Put 2-4 Tbsp. kefir grains in a clean glass jar. (These can be right from the package you purchased, of kefir grains. Then, ongoing, the “grains” will grow and multiply, and you can just keep the growing amount in use every day. Just give some away to a friend, when the grains grow to be bigger than you can use!)

Step 2

Pour 2 cups fresh milk over the grains (at room temperature, not cold from the fridge, which shocks the grains). Stir gently. It’s best to use raw, whole milk, that has not been treated with hormones. Cover with a lid or tea cloth and let sit at room temperature for 24-36 hours. Shake or stir it once a day. The kefir will smell tangy and the mixture will be thick when it is done. You can let it ferment a shorter or longer time according to your tastes.

Step 3

Pour cultured milk through a fine-mesh strainer. The kefir grains will remain in the strainer. Scoop them into your next batch of fresh milk to begin again. Do not rinse the grains; it’s okay if some of the kefir goes into the next batch. Scraping and rinsing your live kefir grains traumatizes them.

How To Make Water Kefir

Step 1

Put 2-4 Tbsp. kefir grains in a clean glass jar. Pour 3 cups coconut liquid in the jar, or 3 cups of filtered water. I like to use coconut liquid (also called juice, or water) because the natural sugars in the liquid give the kefir grains their “food,” so you don’t have to add any sugar, for a perfect product.

Step 2

If you are using water, add ¼ cup honey, organic Sucanat or coconut sugar, or raw, organic agave. Optionally, add 1 tsp. molasses or a piece of an organic eggshell.

Step 3

(Your grains will thrive on minerals, and the eggshell or molasses is mineral-rich.) Stir gently, then cover with a lid and let sit at room temperature for 3-5 days.

Step 4

Taste it, and if it is very sweet, it needs to ferment longer. (Fermentation consumes the sugars. However, while you will read all over the internet that you don’t need to worry about sugars in this fermented product, I disagree that the process really consumes all of the sugar, because it still tastes sweet.)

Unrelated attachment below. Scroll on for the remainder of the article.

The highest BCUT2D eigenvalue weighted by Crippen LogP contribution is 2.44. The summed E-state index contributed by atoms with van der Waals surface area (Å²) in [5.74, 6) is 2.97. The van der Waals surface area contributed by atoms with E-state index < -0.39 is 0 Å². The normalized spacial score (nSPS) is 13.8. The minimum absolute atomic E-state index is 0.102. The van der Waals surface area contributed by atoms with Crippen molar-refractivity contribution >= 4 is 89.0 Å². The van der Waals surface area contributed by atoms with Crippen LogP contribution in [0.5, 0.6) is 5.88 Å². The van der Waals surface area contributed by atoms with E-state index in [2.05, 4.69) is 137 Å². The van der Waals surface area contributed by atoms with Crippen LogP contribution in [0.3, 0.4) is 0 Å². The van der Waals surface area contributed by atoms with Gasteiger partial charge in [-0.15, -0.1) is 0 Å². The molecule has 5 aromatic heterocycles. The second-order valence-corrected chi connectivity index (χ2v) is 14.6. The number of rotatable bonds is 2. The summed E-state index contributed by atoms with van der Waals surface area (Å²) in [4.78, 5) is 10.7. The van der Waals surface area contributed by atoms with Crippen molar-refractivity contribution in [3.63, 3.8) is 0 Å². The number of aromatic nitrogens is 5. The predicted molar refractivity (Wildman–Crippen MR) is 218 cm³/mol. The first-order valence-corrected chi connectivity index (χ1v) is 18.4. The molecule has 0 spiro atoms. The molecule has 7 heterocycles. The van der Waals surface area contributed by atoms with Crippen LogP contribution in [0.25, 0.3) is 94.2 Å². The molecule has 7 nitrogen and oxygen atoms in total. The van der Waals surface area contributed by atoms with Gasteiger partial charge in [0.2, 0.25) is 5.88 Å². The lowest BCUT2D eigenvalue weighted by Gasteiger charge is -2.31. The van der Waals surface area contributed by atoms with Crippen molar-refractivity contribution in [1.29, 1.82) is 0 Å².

Water kefir can ferment for many days, even up to two weeks, if you want a very tart-tasting product that is even higher in probiotics. (Watch it carefully, because in a very hot and humid climate, it may eventually mold.)

Kefir made from coconut liquid should be refrigerated after about 2 days, as it ferments quickly.

I recommend keeping a quart jar of water grains in sugar-water or coconut water on the counter. And just drain the liquid off it every one to three days, in something you make regularly, like a smoothie recipe.

You can also take a few spoonfuls out of your water kefir once a week, to use in your coconut liquid. This method lets you constantly grow your water grains, so you can share with others and help them improve their health.

Water grains proliferate like rabbits and guppies, much faster than milk grains! Consume your extra (in a smoothie) or give it away.

Kefir FAQs

What if my milk kefir is very thick and separates into curds and whey?

Remove some of the grains, and add more milk to your batches. You can eat kefir grains for the probiotics when you have too many, or give them away as they proliferate.

What if I have to leave town for a week? Can I put them in the fridge?

If I leave town for 2-4 days, I put twice as much milk as normal in a half-gallon jar and just leave it on the counter. If you refrigerate your kefir grains, they become dormant. They will still make kefir when you return, although your first couple of batches may take an extra day. But they may never grow, thrive, and multiply/ reproduce again. Therefore, when I leave town for more than 4 days, I have a friend babysit my kefir grains and give them fresh milk every 2 days. I have no problems putting my water kefir grains in the fridge, though.

My friend wants some of my kefir grains. But my kefir grains aren’t multiplying. How can I make them increase?

Keeping kefir grains in the fridge or a cold place makes them stop multiplying. Leaving your grains at room temperature for a length of time, and adding only room temperature milk, may help them become more active. Also, don’t squeeze or wash your grains, which traumatizes them. Avoid using too many grains in too-small an amount of milk. Two tablespoons of grains in 2-3 cups of milk each 1-2 days is a good average amount. Also, use raw, whole milk.